Why Bees Rob
Robbing occurs during a dearth of nectar. In Middle Tennessee, that can mean before the flowers begin blooming in the spring or it can mean in the height of summer, after the spring bloom and before the fall bloom. The bees have little to forage on and are drawn to the smell of honey in neighboring hives. If the bees can successfully challenge and overcome the guard bees, they will enter the hive and begin robbing. They will then return to their own hive to recruit more robbers. If not stopped, a frenzy of fighting, killing, and robbing will ensue. Soon you may have piles of dead bees and torn-up wax in front of a doomed hive.
How to Prevent Robbing Behavior
You can help to prevent robbing by leaving enough honey on all colonies to get them through the times in your area when flowers are not blooming. If you’ve harvested all of their honey, they will be starving and will be more likely to rob nearby hives. If you open the hives to feed them during a time of dearth, the smell of the sugary syrup or honey can incite robbing. At these times, it’s best to minimize your activity in the bee yard, getting into the hives only when absolutely necessary. Using a screen to reduce the entrances can help the guard bees by decreasing the area they must defend without restricting airflow through the hive in the summer.
Sometimes beekeepers mistake orientation flights or swarming for robbing. In orientation flights, the bees are young, fuzzy bees, and they are numerous but calm in their back-and-forth flights in front of the hive. Robber bees are older, slicker bees, having worn down the “fuzz,” and will behave in a frenzied manner, fighting with guard bees on the landing board and in front of the hive. When swarming, bees will be exiting rather than entering the hive and will flying enmass around the queen--not fighting with one another. Once they leave the hive, most of the activity will be high above the hive and not at the entrance. Swarming takes a matter of minutes whereas robbing can go on all day.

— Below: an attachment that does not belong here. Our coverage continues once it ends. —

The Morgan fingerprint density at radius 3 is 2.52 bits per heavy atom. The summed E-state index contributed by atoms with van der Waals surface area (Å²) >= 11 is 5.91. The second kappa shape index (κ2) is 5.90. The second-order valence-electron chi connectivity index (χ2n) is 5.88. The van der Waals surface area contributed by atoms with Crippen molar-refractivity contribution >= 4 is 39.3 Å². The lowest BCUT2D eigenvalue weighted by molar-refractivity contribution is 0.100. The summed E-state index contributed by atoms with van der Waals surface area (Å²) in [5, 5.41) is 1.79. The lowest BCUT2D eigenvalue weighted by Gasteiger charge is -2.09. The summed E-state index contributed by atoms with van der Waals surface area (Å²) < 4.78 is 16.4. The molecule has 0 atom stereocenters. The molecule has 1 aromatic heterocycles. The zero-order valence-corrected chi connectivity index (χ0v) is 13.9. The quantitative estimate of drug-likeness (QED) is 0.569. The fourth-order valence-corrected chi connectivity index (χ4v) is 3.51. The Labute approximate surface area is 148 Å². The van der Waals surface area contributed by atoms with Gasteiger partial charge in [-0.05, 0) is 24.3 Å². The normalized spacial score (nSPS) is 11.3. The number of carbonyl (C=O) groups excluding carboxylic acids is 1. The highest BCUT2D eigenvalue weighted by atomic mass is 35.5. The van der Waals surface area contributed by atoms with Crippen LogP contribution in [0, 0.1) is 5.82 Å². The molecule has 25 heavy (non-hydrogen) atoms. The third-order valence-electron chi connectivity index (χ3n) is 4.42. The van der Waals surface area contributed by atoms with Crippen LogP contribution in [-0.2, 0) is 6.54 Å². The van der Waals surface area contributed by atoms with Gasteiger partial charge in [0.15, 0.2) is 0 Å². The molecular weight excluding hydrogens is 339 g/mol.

How to Stop Robbing Once It's Begun
If you see robbing in your bee yard, you’ll want to stop it immediately. Cover the hive with a wet sheet (this has worked well for me when I’ve had to do it). Reduce the entrance or screen it up completely for a day or two. Some people suggest taking the top cover off the stronger hive so that the bees will have to stay home and defend their own hive. This seems extreme and I have not tried it; however, I but might consider it if I couldn’t stop the behavior otherwise.
If you hive that has been robbed and left very weak, it may be best to combine it with another hive before winter.
Like other disasters in the apiary, robbing is easier to prevent than to stop. And at the risk of sounding like a broken record (if you follow my blog), it’s another good reason not to harvest so much honey from your bees that you have to feed them!